Survey Reveals Most Aren't Trying To Figure Out How Much They'll - 47 ABC - Delmarva's Choice

Survey Reveals Most Aren't Trying To Figure Out How Much They'll Need For Retirement

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Mark Vastine, Financial Advisor, Edward Jones Mark Vastine, Financial Advisor, Edward Jones

WMDT 47 News – Just how much do you have tucked away for your golden years? Is it something you're even thinking about? According to a new survey, most are not.

"I don't save at all for my retirement--definitely not," Meghan Rollyson of Salisbury, Md. said.

The Employee Benefit Research Institute found about a third of American workers have less than a thousand dollars in savings and investments that could be used for retirement, not including their primary residence or defined benefits plans.

"Life is very expensive nowadays," Abu Osman of Salisbury, MD said.

"Things are going up. Gas is going up, electric, you know, a lot of things are starting to get higher, because of cost of living," Ashely Tilghman of Salisbury, Md. said.

Only 44 percent of those surveyed say they've tried to calculate how much money they'll need to save so they can live comfortably in their golden years.

"It seems far off. When you get out of school, your first thought is getting a job, getting settled, moving on with your immediate dreams. The retirement reality doesn't often set in until you hit about forty," financial advisor at Edward Jones Mark Vastine said.

Vastine says the moment to start planning for retirement is the moment that you enter the workforce.

"It's to educate yourself so that you know what you're up against and really what it is you want your money to do for you in the long term."

So how much are you supposed to save when you're in your 20', 30's and 40's? Well, there's no one size fits all. You have to calculate in your debt and spending factors, like marriage and kids. It really depends on how you want to spend the rest of your life.Do you want to travel the world, move to Florida or be a homebody? Your retirement goals are going to evolve as life goes on, so re-evaluate your retirement and savings goals at least once a year. Vastine also recommends that every time you get a pay raise, you should give yourself a savings raise too.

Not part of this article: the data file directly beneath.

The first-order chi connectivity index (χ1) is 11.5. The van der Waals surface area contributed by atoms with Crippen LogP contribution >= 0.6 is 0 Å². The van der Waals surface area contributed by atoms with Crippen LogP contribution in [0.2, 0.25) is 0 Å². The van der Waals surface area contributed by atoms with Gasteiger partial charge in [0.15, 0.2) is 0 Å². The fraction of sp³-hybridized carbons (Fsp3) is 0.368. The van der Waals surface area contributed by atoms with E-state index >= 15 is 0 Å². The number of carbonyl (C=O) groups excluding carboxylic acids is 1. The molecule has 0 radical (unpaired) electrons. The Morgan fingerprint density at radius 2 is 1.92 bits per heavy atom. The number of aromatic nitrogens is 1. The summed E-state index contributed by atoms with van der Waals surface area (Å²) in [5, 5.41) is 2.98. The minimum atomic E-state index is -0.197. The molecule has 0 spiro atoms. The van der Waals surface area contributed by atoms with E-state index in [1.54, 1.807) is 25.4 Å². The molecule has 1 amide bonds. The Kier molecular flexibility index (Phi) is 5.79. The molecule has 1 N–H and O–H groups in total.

"Time passes quickly and it gets faster with every passing year, so it helps to have that plan in place early," he said.

Take it from Jeffrey Camverger. At just 20 years old, he's already developed some good savings habits.

"I try to save about at least 30 percent of every pay check. I don't have any student debt. I work full-time and go to school part-time or full-time, depending on what I can pay for each semester to make it so that I don't have any student debt. I was raised in a family where they taught good financial skills. Saving is important," he said.

Speaking of student debt, a whopping 40 million Americans owe a collective $1.2 trillion in student loan debt. That's more than every other type of household debt except mortgage debt.

"The growth in student debt has been increasing at a rapid rate, as well as the fact that students are not able to get the right kind of jobs that will lead them to a stable career. I think the recession has really impacted the private markets in a big way," Assistant Professor of Finance at Salisbury University Dr. Leonard Arvi said.

So with students having a harder time paying off their loans, how can they possibly save for their future?

"Dealing with debt is another piece of your financial plan. Really, the answer is in many ways the same. You have to factor that into your plan. Your debt servicing is going to be part of an individual's cash flow every month. So they're going to have to pay for that mortgage, pay for those student loans, pay for that car. It's looking at that and looking at opportunities to lower the debt burden. You can't refinance student debt, but there might be other pieces of your life that you can do that," Vastine said.

The survey also found that debt is weighing heavily on many people, with 58 percent of workers and 44 percent of retirees saying they have a problem with their level of debt.

If you don't know how to come up with a plan, hire a financial advisor who can help you set realistic goals.


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